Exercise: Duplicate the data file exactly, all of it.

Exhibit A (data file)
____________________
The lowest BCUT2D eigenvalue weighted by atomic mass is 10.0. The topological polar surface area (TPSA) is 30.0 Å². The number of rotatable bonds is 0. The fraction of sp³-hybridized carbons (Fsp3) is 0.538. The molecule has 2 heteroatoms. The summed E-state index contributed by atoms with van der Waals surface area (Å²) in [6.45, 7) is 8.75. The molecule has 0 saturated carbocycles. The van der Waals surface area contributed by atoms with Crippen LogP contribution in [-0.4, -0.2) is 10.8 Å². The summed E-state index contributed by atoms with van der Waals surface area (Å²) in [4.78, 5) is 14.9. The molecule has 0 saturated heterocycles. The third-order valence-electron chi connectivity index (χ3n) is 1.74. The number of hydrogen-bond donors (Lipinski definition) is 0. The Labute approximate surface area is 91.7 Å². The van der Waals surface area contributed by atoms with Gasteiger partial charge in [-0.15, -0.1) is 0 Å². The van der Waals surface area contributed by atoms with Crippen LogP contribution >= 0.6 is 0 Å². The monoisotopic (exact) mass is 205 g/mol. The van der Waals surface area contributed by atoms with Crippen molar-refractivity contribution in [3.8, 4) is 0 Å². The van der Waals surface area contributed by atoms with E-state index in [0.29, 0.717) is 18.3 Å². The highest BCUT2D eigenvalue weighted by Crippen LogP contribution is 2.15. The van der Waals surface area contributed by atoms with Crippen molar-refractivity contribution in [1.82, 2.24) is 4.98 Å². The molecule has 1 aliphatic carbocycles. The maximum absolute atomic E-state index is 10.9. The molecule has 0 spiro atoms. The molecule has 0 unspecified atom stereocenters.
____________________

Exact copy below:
The lowest BCUT2D eigenvalue weighted by atomic mass is 10.0. The topological polar surface area (TPSA) is 30.0 Å². The number of rotatable bonds is 0. The fraction of sp³-hybridized carbons (Fsp3) is 0.538. The molecule has 2 heteroatoms. The summed E-state index contributed by atoms with van der Waals surface area (Å²) in [6.45, 7) is 8.75. The molecule has 0 saturated carbocycles. The van der Waals surface area contributed by atoms with Crippen LogP contribution in [-0.4, -0.2) is 10.8 Å². The summed E-state index contributed by atoms with van der Waals surface area (Å²) in [4.78, 5) is 14.9. The molecule has 0 saturated heterocycles. The third-order valence-electron chi connectivity index (χ3n) is 1.74. The number of hydrogen-bond donors (Lipinski definition) is 0. The Labute approximate surface area is 91.7 Å². The van der Waals surface area contributed by atoms with Gasteiger partial charge in [-0.15, -0.1) is 0 Å². The van der Waals surface area contributed by atoms with Crippen LogP contribution >= 0.6 is 0 Å². The monoisotopic (exact) mass is 205 g/mol. The van der Waals surface area contributed by atoms with Crippen molar-refractivity contribution in [3.8, 4) is 0 Å². The van der Waals surface area contributed by atoms with E-state index in [0.29, 0.717) is 18.3 Å². The highest BCUT2D eigenvalue weighted by Crippen LogP contribution is 2.15. The van der Waals surface area contributed by atoms with Crippen molar-refractivity contribution in [1.82, 2.24) is 4.98 Å². The molecule has 1 aliphatic carbocycles. The maximum absolute atomic E-state index is 10.9. The molecule has 0 spiro atoms. The molecule has 0 unspecified atom stereocenters.